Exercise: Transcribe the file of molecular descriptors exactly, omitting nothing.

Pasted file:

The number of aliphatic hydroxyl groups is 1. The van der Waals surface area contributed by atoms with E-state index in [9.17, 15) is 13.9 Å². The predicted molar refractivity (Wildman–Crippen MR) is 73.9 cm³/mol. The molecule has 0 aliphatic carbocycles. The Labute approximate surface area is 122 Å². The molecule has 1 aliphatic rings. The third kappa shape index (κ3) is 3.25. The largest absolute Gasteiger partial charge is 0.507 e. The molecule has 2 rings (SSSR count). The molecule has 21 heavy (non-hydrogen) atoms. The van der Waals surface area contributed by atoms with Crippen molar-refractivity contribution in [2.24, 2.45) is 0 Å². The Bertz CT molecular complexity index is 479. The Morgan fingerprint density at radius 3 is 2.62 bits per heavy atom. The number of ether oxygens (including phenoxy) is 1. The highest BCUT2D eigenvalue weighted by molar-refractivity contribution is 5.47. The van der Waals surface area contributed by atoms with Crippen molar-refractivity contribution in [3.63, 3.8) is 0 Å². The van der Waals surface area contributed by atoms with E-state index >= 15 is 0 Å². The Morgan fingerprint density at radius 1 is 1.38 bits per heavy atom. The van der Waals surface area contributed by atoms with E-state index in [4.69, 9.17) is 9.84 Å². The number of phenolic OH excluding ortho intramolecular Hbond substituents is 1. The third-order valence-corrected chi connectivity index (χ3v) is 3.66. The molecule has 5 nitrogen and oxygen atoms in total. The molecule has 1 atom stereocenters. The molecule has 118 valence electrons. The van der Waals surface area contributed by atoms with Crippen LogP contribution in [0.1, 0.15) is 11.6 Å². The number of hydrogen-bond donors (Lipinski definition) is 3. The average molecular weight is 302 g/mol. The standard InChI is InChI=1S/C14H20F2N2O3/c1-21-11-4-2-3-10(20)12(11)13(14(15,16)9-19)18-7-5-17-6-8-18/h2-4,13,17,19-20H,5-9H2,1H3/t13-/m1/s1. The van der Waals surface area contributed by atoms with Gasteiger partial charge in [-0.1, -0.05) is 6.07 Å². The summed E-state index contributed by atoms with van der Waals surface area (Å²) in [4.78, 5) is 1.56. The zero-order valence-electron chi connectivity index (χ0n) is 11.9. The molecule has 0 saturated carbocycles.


The number of aliphatic hydroxyl groups is 1. The van der Waals surface area contributed by atoms with E-state index in [9.17, 15) is 13.9 Å². The predicted molar refractivity (Wildman–Crippen MR) is 73.9 cm³/mol. The molecule has 0 aliphatic carbocycles. The Labute approximate surface area is 122 Å². The molecule has 1 aliphatic rings. The third kappa shape index (κ3) is 3.25. The largest absolute Gasteiger partial charge is 0.507 e. The molecule has 2 rings (SSSR count). The molecule has 21 heavy (non-hydrogen) atoms. The van der Waals surface area contributed by atoms with Crippen molar-refractivity contribution in [2.24, 2.45) is 0 Å². The Bertz CT molecular complexity index is 479. The Morgan fingerprint density at radius 3 is 2.62 bits per heavy atom. The number of ether oxygens (including phenoxy) is 1. The highest BCUT2D eigenvalue weighted by molar-refractivity contribution is 5.47. The van der Waals surface area contributed by atoms with Crippen molar-refractivity contribution in [3.63, 3.8) is 0 Å². The van der Waals surface area contributed by atoms with E-state index >= 15 is 0 Å². The Morgan fingerprint density at radius 1 is 1.38 bits per heavy atom. The van der Waals surface area contributed by atoms with E-state index in [4.69, 9.17) is 9.84 Å². The number of phenolic OH excluding ortho intramolecular Hbond substituents is 1. The third-order valence-corrected chi connectivity index (χ3v) is 3.66. The molecule has 5 nitrogen and oxygen atoms in total. The molecule has 1 atom stereocenters. The molecule has 118 valence electrons. The van der Waals surface area contributed by atoms with Crippen LogP contribution in [0.1, 0.15) is 11.6 Å². The number of hydrogen-bond donors (Lipinski definition) is 3. The average molecular weight is 302 g/mol. The standard InChI is InChI=1S/C14H20F2N2O3/c1-21-11-4-2-3-10(20)12(11)13(14(15,16)9-19)18-7-5-17-6-8-18/h2-4,13,17,19-20H,5-9H2,1H3/t13-/m1/s1. The van der Waals surface area contributed by atoms with Gasteiger partial charge in [-0.1, -0.05) is 6.07 Å². The summed E-state index contributed by atoms with van der Waals surface area (Å²) in [4.78, 5) is 1.56. The zero-order valence-electron chi connectivity index (χ0n) is 11.9. The molecule has 0 saturated carbocycles.